The adoption of medications in substance abuse treatment: Associations with organizational characteristics and technology clusters

Hannah K. Knudsen, Lori J. Ducharme, Paul M. Roman

Research output: Contribution to journalArticlepeer-review

82 Scopus citations


Despite growing interest in closing the "research to practice gap", there are few data on the availability of medications in American substance abuse treatment settings. Recent research suggests that organizational characteristics may be associated with medication availability. It is unclear if the availability of medications can be conceptualized in terms of "technology clusters", where the availability of a medication is positively associated with the likelihood that other medications are also offered. Using data from 403 privately funded and 363 publicly funded specialty substance abuse treatment centers in the US, this research models the availability of agonist medications, naltrexone, disulfiram, and SSRIs. Bivariate logistic regression models indicated considerable variation in adoption across publicly funded non-profit, government-owned, privately funded non-profit, and for-profit treatment centers. Some of these differences were attenuated by organizational characteristics, such as accreditation, the presence of staff physicians, and the availability of detoxification services. There was some evidence that naltrexone, disulfiram, and SSRIs represent a group of less intensely regulated medications that is distinct from more intensely regulated medications. These types of medications were associated with somewhat different correlates. Future research should continue to investigate the similarities and differences in the predictors of medication availability across national contexts.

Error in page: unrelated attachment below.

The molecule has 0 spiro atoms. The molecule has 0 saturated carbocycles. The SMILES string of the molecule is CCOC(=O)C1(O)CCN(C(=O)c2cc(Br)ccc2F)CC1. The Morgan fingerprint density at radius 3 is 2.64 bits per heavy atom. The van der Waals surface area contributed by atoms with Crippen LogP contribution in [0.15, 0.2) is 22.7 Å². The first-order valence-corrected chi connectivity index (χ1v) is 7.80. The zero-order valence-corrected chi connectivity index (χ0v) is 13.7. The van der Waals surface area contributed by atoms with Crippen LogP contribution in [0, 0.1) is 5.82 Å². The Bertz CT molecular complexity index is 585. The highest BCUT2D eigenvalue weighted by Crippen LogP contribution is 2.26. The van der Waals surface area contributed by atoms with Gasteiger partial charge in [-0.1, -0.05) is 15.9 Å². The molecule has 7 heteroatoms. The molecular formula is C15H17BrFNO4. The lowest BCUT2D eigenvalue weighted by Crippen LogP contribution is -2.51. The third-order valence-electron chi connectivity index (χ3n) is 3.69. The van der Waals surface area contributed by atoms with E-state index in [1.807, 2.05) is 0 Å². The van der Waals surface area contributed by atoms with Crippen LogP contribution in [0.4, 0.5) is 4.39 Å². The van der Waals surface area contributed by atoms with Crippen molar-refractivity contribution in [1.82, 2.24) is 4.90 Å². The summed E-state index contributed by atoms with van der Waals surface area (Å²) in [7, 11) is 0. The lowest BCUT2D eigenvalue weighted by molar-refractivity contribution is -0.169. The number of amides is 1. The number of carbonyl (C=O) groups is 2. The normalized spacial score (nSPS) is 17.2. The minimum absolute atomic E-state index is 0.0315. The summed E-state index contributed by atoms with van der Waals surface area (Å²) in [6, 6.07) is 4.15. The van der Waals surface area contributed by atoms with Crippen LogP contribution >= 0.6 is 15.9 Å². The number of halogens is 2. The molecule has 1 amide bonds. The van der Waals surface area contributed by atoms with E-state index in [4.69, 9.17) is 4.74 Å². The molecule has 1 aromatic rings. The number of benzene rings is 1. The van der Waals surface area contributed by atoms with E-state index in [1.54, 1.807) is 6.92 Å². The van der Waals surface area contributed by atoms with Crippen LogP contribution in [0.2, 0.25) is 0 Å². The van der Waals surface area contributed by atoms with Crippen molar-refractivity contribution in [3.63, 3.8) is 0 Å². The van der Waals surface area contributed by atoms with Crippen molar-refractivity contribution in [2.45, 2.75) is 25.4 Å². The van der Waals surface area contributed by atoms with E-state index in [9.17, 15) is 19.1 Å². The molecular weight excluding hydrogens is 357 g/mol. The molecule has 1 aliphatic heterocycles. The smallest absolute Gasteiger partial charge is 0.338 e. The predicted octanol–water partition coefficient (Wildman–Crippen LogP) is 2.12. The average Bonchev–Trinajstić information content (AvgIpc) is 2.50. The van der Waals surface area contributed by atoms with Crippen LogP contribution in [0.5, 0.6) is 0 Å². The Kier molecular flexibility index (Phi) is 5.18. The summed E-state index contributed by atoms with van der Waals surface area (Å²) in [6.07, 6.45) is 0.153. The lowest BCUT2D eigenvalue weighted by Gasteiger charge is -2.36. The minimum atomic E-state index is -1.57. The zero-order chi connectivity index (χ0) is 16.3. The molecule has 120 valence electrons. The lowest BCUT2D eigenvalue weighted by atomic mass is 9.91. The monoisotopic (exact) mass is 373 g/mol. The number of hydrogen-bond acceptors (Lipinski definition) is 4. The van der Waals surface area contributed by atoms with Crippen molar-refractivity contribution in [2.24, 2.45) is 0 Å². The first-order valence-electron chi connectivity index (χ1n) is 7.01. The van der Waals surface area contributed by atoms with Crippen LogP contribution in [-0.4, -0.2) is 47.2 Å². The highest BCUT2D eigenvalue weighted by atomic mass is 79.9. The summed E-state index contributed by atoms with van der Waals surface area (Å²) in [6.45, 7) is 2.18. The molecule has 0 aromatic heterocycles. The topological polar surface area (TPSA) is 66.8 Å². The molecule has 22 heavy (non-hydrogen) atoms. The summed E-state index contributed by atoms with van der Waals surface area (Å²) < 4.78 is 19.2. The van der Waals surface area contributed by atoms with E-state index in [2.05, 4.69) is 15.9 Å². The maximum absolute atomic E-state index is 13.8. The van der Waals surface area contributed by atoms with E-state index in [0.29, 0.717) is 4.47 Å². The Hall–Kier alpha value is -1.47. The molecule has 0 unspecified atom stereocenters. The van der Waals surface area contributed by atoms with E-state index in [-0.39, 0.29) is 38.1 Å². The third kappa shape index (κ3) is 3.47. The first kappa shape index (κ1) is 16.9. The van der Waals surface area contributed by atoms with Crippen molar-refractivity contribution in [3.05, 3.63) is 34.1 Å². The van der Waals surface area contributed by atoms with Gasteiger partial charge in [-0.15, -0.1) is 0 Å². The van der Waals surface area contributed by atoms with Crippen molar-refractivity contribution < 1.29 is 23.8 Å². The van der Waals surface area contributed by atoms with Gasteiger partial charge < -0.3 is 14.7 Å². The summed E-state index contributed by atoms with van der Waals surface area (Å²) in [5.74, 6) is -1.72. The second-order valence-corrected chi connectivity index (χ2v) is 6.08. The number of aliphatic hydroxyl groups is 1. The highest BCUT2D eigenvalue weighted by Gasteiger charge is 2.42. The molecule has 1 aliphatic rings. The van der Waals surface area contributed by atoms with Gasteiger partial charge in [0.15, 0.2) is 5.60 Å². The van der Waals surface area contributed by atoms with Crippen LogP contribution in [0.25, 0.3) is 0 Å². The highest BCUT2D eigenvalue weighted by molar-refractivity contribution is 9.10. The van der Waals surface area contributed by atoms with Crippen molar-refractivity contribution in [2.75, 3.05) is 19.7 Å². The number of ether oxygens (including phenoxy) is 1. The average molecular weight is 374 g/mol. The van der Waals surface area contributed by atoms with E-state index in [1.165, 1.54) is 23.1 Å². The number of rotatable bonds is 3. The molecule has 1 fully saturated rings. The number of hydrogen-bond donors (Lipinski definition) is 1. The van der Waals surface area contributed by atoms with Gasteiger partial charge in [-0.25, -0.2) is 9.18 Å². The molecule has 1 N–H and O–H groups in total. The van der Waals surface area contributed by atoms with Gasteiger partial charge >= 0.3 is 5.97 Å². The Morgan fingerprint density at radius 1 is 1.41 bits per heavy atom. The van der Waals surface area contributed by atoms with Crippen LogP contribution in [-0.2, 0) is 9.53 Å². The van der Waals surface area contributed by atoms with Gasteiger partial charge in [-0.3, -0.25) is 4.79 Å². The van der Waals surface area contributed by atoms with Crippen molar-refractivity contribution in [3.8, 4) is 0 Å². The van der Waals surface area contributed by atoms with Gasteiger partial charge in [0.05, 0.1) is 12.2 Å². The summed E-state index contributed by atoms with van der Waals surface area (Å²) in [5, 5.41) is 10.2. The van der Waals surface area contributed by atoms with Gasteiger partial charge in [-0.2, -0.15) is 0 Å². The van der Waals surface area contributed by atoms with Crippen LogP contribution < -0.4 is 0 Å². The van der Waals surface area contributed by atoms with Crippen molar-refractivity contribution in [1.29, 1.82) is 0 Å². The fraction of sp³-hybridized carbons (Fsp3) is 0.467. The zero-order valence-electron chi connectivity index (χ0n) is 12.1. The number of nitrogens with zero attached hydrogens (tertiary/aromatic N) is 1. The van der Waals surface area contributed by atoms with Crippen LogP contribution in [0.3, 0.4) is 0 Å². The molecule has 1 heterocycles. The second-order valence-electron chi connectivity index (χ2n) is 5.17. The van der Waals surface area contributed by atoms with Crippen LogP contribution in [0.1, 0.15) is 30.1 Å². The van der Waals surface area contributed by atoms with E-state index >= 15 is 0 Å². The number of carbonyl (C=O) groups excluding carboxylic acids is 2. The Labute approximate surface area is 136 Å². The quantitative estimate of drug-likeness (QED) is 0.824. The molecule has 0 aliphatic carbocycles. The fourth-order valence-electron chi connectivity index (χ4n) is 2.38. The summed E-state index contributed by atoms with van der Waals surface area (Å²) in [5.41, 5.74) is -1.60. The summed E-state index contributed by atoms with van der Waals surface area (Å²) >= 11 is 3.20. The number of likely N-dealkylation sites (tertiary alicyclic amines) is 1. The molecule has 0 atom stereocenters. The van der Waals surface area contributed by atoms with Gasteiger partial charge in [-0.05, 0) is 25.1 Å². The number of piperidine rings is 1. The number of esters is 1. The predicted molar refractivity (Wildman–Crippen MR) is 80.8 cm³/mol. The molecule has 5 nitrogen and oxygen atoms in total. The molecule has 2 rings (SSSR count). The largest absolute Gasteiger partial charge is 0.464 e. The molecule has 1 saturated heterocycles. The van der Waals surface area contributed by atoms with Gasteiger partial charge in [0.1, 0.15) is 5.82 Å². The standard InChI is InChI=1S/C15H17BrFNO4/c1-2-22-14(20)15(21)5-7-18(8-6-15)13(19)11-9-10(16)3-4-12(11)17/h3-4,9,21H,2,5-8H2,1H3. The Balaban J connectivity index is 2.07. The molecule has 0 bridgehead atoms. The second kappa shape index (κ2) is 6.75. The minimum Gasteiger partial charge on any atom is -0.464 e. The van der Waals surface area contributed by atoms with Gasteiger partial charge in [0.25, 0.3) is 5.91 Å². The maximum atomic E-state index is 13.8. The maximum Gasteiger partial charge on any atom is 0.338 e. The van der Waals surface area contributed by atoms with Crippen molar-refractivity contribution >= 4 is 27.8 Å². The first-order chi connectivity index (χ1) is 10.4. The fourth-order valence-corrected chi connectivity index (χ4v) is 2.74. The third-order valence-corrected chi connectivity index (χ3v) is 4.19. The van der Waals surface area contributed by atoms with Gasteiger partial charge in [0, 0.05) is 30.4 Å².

Original languageEnglish
Pages (from-to)164-174
Number of pages11
JournalDrug and Alcohol Dependence
Issue number2-3
StatePublished - Mar 16 2007

Bibliographical note

Funding Information:
This manuscript was prepared with the support of the Robert Wood Johnson Foundation (Grant No. 53400). Data collection activities were supported by grants from the National Institute on Drug Abuse (R01DA13110 and R01DA14482). The opinions expressed are those of the authors and do not represent the official position of the funding agencies.


  • Agonist medications
  • Disulfiram
  • Naltrexone
  • Technology transfer
  • Treatment services

ASJC Scopus subject areas

  • Toxicology
  • Pharmacology
  • Psychiatry and Mental health
  • Pharmacology (medical)


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